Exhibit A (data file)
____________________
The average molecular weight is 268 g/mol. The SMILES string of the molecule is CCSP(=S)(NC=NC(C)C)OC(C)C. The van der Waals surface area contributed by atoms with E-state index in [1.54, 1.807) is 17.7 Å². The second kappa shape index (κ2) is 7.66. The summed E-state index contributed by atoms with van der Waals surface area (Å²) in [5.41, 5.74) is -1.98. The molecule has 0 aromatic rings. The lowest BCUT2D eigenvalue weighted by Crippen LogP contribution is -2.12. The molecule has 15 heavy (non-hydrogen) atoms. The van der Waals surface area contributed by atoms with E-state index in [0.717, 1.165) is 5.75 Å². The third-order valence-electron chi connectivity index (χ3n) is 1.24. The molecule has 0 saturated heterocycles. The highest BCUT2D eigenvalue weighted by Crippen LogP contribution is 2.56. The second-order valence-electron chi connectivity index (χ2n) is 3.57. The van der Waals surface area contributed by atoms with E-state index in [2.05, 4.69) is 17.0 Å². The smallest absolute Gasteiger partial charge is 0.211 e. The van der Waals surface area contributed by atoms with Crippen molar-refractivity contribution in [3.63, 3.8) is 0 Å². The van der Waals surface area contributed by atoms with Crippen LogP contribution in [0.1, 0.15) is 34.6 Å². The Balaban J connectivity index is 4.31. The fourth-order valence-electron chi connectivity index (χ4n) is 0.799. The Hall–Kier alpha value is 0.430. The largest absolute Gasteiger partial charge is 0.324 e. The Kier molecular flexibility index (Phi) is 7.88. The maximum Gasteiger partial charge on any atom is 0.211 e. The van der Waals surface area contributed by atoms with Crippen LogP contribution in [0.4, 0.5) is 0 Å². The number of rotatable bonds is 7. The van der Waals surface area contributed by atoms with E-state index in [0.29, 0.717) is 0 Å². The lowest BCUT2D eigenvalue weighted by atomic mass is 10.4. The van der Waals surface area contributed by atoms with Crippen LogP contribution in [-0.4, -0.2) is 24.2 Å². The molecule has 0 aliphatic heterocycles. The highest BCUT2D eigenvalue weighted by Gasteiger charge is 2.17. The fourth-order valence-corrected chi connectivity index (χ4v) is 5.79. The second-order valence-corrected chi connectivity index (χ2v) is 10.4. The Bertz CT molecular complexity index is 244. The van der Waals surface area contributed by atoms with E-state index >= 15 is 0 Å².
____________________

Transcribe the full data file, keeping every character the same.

The average molecular weight is 268 g/mol. The SMILES string of the molecule is CCSP(=S)(NC=NC(C)C)OC(C)C. The van der Waals surface area contributed by atoms with E-state index in [1.54, 1.807) is 17.7 Å². The second kappa shape index (κ2) is 7.66. The summed E-state index contributed by atoms with van der Waals surface area (Å²) in [5.41, 5.74) is -1.98. The molecule has 0 aromatic rings. The lowest BCUT2D eigenvalue weighted by Crippen LogP contribution is -2.12. The molecule has 15 heavy (non-hydrogen) atoms. The van der Waals surface area contributed by atoms with E-state index in [0.717, 1.165) is 5.75 Å². The third-order valence-electron chi connectivity index (χ3n) is 1.24. The molecule has 0 saturated heterocycles. The highest BCUT2D eigenvalue weighted by Crippen LogP contribution is 2.56. The second-order valence-electron chi connectivity index (χ2n) is 3.57. The van der Waals surface area contributed by atoms with E-state index in [2.05, 4.69) is 17.0 Å². The smallest absolute Gasteiger partial charge is 0.211 e. The van der Waals surface area contributed by atoms with Crippen molar-refractivity contribution in [3.63, 3.8) is 0 Å². The van der Waals surface area contributed by atoms with Crippen LogP contribution in [0.1, 0.15) is 34.6 Å². The Balaban J connectivity index is 4.31. The fourth-order valence-electron chi connectivity index (χ4n) is 0.799. The Hall–Kier alpha value is 0.430. The largest absolute Gasteiger partial charge is 0.324 e. The Kier molecular flexibility index (Phi) is 7.88. The maximum Gasteiger partial charge on any atom is 0.211 e. The van der Waals surface area contributed by atoms with Crippen LogP contribution in [0.4, 0.5) is 0 Å². The number of rotatable bonds is 7. The van der Waals surface area contributed by atoms with E-state index in [0.29, 0.717) is 0 Å². The lowest BCUT2D eigenvalue weighted by atomic mass is 10.4. The van der Waals surface area contributed by atoms with Crippen LogP contribution in [-0.4, -0.2) is 24.2 Å². The molecule has 0 aliphatic heterocycles. The highest BCUT2D eigenvalue weighted by Gasteiger charge is 2.17. The fourth-order valence-corrected chi connectivity index (χ4v) is 5.79. The second-order valence-corrected chi connectivity index (χ2v) is 10.4. The Bertz CT molecular complexity index is 244. The van der Waals surface area contributed by atoms with E-state index >= 15 is 0 Å².